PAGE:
Don’t buy that. It’s crap.

First problem is, augers don’t like to go up. They like to go down. Getting it up the pipe from the basement cleanout plug was…arduous. And then it wouldn’t push up. It kept falling down. (This is not the reason I don’t recommend this tool. Any auger would have the same problem.)

So I went up to the kitchen and pushed from the top. After a few tries, I got it to go down. It went all the way to the basement, then I started trying to pull it back.

It has a front grip. Theoretically, you push the handle forward and it feeds the auger out. You hold the handle in neutral and no feeding happens, only spinning. You pull the handle back and it reels the auger back in. Theoretically. The one I got, you push the handle forward and it feeds the auger out. You pull the handle back and…it feeds the auger out more.

So I had to unlock the chuck and pull the auger back by hand. Eventually I got it all reeled back in, put the drain back together, and ran water in the sink.

It backed up again.

Apparently the auger had bored its way through the clog and that’s all. It had done nothing in the way of actually breaking it up. So now I had a clog with a 5/16″ hole through it. Which is not enough.

I took the tool back to Harbor Freight.

They wouldn’t take it back, because it was covered with sewage. Because duh. But there’s a number you can call. 20 minutes later the person on the phone verified my purchase and sent out a refund check. They won’t take the thing back. They will replace or refund it, but they don’t want the filthy thing back. I tossed it back in the car and came home.

I sat and thought about the problem for a while.

I sent the auger back down. Once it was at the bottom, where I could grab it through the basement cleanout, I strung a bunch of zip-ties to the end of it. Radially, like the branches of a tree. Then I went back to the kitchen and started spinning the auger while slowly pulling it back. (No choice but to pull it back slowly; the power retract doesn’t work…) When it got to the top, the zip-ties were a: bent into a spiral pattern, and b: covered in black muck.

I put the drain back together and ran water in the sink. It drained. My problems were solved!

Posted in Plumbing

The way it’s supposed to go.

Last year, there was some strife getting the heat started.

The weather here has turned cool. So it’s time for me to start the heat and make sure it will keep me warm when it’s actually cold. So Sunday I bought the oil, oiled the pump, and started it up.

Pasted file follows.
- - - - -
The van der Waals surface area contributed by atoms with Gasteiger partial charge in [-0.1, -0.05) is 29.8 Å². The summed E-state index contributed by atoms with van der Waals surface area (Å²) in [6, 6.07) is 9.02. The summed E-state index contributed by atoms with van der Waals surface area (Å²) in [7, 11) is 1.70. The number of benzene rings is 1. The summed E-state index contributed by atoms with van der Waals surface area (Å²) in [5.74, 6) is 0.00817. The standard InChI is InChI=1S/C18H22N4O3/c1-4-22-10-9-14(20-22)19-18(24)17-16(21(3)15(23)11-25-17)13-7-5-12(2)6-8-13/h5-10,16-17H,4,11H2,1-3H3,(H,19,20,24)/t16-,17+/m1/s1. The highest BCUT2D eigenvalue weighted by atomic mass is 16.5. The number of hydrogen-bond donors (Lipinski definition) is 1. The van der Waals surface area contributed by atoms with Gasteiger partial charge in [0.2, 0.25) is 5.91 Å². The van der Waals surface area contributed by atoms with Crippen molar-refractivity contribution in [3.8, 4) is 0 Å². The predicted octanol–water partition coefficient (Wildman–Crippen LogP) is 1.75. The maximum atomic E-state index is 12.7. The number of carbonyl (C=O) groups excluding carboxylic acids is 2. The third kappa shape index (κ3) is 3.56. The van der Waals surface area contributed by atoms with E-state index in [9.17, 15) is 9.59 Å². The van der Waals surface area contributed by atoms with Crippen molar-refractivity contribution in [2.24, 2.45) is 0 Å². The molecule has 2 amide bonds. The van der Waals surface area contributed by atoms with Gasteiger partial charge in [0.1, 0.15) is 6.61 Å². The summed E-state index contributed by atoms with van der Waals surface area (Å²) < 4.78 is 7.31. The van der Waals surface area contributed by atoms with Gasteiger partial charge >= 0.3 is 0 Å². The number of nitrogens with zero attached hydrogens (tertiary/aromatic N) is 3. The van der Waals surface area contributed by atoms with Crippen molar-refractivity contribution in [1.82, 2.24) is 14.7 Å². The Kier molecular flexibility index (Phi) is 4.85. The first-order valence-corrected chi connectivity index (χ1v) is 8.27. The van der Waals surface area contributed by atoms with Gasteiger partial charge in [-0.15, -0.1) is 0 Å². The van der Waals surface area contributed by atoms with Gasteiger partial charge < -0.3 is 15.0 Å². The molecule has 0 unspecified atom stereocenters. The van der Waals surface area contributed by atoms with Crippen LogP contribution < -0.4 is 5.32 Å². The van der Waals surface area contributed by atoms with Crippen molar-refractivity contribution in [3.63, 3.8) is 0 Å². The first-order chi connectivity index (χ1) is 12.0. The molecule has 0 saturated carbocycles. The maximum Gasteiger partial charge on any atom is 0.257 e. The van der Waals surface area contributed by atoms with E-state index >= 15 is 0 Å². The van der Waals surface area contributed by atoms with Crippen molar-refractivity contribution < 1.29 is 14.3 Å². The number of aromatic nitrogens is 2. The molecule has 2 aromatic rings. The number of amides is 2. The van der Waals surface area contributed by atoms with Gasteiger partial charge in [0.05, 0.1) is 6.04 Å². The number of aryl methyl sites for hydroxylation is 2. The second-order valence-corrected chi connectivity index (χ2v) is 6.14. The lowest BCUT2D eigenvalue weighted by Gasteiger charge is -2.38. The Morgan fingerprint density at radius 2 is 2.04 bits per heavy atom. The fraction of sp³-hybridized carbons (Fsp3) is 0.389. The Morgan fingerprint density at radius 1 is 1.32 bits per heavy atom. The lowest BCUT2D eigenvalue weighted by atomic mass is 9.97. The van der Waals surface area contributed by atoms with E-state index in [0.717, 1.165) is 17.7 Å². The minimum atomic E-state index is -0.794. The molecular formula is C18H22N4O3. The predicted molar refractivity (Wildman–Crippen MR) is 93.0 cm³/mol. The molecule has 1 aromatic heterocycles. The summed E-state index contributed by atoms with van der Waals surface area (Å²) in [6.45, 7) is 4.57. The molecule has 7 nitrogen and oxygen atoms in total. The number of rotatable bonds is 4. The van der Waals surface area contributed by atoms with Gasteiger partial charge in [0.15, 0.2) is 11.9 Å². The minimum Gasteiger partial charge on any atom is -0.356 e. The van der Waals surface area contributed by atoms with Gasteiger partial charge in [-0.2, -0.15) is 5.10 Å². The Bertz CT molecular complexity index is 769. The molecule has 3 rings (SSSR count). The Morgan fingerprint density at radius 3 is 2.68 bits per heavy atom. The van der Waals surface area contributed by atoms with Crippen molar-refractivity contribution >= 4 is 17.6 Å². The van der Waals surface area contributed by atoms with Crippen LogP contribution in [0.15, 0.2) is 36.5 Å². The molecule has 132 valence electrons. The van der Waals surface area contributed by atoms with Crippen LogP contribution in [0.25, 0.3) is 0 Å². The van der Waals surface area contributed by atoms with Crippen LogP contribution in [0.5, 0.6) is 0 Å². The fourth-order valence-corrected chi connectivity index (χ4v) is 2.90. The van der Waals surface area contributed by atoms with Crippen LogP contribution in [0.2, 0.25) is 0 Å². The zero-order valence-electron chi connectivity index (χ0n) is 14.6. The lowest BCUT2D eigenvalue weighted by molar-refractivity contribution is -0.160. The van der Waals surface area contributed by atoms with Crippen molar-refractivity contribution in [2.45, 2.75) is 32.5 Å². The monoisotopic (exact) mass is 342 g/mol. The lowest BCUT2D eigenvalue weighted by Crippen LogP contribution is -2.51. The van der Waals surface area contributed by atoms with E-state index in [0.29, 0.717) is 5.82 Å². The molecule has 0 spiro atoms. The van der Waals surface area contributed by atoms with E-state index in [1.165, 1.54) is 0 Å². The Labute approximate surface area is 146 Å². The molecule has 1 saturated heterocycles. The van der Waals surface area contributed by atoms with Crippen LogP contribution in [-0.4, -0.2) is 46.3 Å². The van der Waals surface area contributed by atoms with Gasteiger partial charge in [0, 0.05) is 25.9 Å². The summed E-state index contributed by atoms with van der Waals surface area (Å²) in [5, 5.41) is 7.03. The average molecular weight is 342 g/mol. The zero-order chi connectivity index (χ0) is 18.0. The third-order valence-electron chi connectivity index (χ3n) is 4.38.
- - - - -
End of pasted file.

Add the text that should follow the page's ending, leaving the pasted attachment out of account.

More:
It worked just fine. The temperature in my house was 69°F before I started. I set the thermostats to 70°F, the valves cranked over, the pump started up, and the radiators got warm…then hot…and the house warmed up. When it was 71°F in the main zone, the valve for that zone cranked over again. When it was 71°F in the bedroom zone that valve cranked over again, they were both satisfied, and the pump stopped.

I do have a few minor upgrades I’d like to make before it’s actually heating season. The drain valve for one of the zones is a: directly over something I’d like not to be dripped on (the pressure relief valve; that’s why it was Quite Rusted last year), and b: dripping. Right now there’s a hose attached to it to direct the drips harmlessly away. But I’d like to replace the valve and add some pipes to make it not drip and be nicer in general. But if that doesn’t happen at all it’ll still be fine.

 

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Posted in Plumbing

Who made it…really?

Appliances are made by the thousands and millions. In factories in the US and elsewhere.

But mostly, they’re all made in the same factories regardless of what name is on the front.

When I replaced my ice maker, I bought the part I needed. I installed that part in my Maytag refrigerator. But it’s the same part you will need for your similar Kenmore refrigerator. Whirlpool? Yup. GE? Same. Pretty much every major US name (That is, maybe not Samsung, or Bosch, etc) fridge is made with the same parts, probably in the same one or two factories.

Same goes for laundry machines. And stoves. And so on. They have a different name on the front, and a slightly different look, slightly different features are included…but they’re all made in the same place from the same basic parts. And it’s been that way since at least the 70s.

On the other side of the coin, often a Big Name company will license that name to another company to use on their products, if the Big Name doesn’t want to make those things themselves. My GE Z-Wave switches are actually made by a company named Jasco, who pays GE to let them be called GE switches. My water heater was made by the American Water Heater Company. But it says Whirlpool on the front. There are even some Big Names that really don’t make anything anymore. They just collect fees from licensees who make things with their name on them.